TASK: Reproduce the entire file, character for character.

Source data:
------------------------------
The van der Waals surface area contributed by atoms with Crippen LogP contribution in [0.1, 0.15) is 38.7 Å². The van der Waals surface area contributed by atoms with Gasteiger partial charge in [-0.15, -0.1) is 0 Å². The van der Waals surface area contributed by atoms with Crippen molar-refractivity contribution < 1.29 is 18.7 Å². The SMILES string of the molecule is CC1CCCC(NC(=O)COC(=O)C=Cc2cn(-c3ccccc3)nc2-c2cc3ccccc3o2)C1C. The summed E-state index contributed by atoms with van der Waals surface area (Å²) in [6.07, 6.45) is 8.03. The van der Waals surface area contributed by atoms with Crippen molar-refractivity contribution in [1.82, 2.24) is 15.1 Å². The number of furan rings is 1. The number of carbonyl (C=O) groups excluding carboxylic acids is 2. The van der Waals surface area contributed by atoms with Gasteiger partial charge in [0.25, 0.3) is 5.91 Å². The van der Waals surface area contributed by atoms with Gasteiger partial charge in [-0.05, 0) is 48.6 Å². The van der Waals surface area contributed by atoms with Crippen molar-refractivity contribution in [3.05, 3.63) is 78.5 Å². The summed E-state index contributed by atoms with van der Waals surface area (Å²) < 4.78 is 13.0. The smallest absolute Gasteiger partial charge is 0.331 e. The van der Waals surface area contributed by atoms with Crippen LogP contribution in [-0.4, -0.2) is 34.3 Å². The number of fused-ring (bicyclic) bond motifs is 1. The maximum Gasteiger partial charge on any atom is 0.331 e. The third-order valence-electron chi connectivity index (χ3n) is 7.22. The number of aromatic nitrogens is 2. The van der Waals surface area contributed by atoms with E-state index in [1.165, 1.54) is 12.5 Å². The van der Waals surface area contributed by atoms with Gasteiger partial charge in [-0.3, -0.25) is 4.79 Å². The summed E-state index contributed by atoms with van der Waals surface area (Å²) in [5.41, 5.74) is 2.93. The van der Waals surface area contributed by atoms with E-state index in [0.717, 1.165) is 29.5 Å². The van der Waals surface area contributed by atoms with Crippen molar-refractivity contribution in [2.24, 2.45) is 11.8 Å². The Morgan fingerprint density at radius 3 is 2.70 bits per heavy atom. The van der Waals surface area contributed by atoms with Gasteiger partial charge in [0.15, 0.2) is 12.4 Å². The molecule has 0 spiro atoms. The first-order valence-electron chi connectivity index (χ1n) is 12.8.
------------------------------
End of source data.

The van der Waals surface area contributed by atoms with Crippen LogP contribution in [0.1, 0.15) is 38.7 Å². The van der Waals surface area contributed by atoms with Gasteiger partial charge in [-0.15, -0.1) is 0 Å². The van der Waals surface area contributed by atoms with Crippen molar-refractivity contribution < 1.29 is 18.7 Å². The SMILES string of the molecule is CC1CCCC(NC(=O)COC(=O)C=Cc2cn(-c3ccccc3)nc2-c2cc3ccccc3o2)C1C. The summed E-state index contributed by atoms with van der Waals surface area (Å²) in [6.07, 6.45) is 8.03. The van der Waals surface area contributed by atoms with Crippen molar-refractivity contribution in [1.82, 2.24) is 15.1 Å². The number of furan rings is 1. The number of carbonyl (C=O) groups excluding carboxylic acids is 2. The van der Waals surface area contributed by atoms with Gasteiger partial charge in [0.25, 0.3) is 5.91 Å². The van der Waals surface area contributed by atoms with Gasteiger partial charge in [-0.05, 0) is 48.6 Å². The van der Waals surface area contributed by atoms with Crippen molar-refractivity contribution in [3.05, 3.63) is 78.5 Å². The summed E-state index contributed by atoms with van der Waals surface area (Å²) < 4.78 is 13.0. The smallest absolute Gasteiger partial charge is 0.331 e. The van der Waals surface area contributed by atoms with Crippen LogP contribution in [-0.4, -0.2) is 34.3 Å². The number of fused-ring (bicyclic) bond motifs is 1. The maximum Gasteiger partial charge on any atom is 0.331 e. The third-order valence-electron chi connectivity index (χ3n) is 7.22. The number of aromatic nitrogens is 2. The van der Waals surface area contributed by atoms with E-state index in [1.165, 1.54) is 12.5 Å². The van der Waals surface area contributed by atoms with Gasteiger partial charge in [-0.3, -0.25) is 4.79 Å². The summed E-state index contributed by atoms with van der Waals surface area (Å²) in [5.41, 5.74) is 2.93. The van der Waals surface area contributed by atoms with E-state index in [0.717, 1.165) is 29.5 Å². The van der Waals surface area contributed by atoms with Crippen molar-refractivity contribution in [2.24, 2.45) is 11.8 Å². The Morgan fingerprint density at radius 3 is 2.70 bits per heavy atom. The van der Waals surface area contributed by atoms with Gasteiger partial charge in [0.15, 0.2) is 12.4 Å². The molecule has 0 spiro atoms. The first-order valence-electron chi connectivity index (χ1n) is 12.8.